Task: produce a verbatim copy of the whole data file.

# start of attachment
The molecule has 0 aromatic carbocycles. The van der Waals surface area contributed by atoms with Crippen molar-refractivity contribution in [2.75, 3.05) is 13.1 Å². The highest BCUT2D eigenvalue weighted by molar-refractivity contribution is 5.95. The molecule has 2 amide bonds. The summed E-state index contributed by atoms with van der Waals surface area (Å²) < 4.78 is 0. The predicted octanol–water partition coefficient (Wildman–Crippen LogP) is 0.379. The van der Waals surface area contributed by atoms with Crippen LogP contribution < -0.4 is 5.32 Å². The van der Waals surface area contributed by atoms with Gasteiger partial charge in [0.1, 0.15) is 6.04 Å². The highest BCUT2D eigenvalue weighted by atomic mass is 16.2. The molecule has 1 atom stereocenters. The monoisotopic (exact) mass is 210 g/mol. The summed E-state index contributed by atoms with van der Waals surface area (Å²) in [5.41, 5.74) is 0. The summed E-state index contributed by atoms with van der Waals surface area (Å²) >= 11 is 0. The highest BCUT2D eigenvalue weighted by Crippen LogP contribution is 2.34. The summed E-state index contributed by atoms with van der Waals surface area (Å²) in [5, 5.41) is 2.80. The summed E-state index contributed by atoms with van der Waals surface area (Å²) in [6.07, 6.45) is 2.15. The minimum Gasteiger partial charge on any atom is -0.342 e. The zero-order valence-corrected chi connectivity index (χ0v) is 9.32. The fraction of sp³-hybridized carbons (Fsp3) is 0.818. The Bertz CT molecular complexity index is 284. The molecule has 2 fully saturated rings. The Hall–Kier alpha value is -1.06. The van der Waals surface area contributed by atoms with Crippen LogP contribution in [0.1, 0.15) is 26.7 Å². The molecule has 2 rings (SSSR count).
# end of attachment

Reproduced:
The molecule has 0 aromatic carbocycles. The van der Waals surface area contributed by atoms with Crippen molar-refractivity contribution in [2.75, 3.05) is 13.1 Å². The highest BCUT2D eigenvalue weighted by molar-refractivity contribution is 5.95. The molecule has 2 amide bonds. The summed E-state index contributed by atoms with van der Waals surface area (Å²) < 4.78 is 0. The predicted octanol–water partition coefficient (Wildman–Crippen LogP) is 0.379. The van der Waals surface area contributed by atoms with Crippen LogP contribution < -0.4 is 5.32 Å². The van der Waals surface area contributed by atoms with Gasteiger partial charge in [0.1, 0.15) is 6.04 Å². The highest BCUT2D eigenvalue weighted by atomic mass is 16.2. The molecule has 1 atom stereocenters. The monoisotopic (exact) mass is 210 g/mol. The summed E-state index contributed by atoms with van der Waals surface area (Å²) in [5.41, 5.74) is 0. The summed E-state index contributed by atoms with van der Waals surface area (Å²) >= 11 is 0. The highest BCUT2D eigenvalue weighted by Crippen LogP contribution is 2.34. The summed E-state index contributed by atoms with van der Waals surface area (Å²) in [5, 5.41) is 2.80. The summed E-state index contributed by atoms with van der Waals surface area (Å²) in [6.07, 6.45) is 2.15. The minimum Gasteiger partial charge on any atom is -0.342 e. The zero-order valence-corrected chi connectivity index (χ0v) is 9.32. The fraction of sp³-hybridized carbons (Fsp3) is 0.818. The Bertz CT molecular complexity index is 284. The molecule has 2 fully saturated rings. The Hall–Kier alpha value is -1.06. The van der Waals surface area contributed by atoms with Crippen LogP contribution in [0.1, 0.15) is 26.7 Å². The molecule has 2 rings (SSSR count).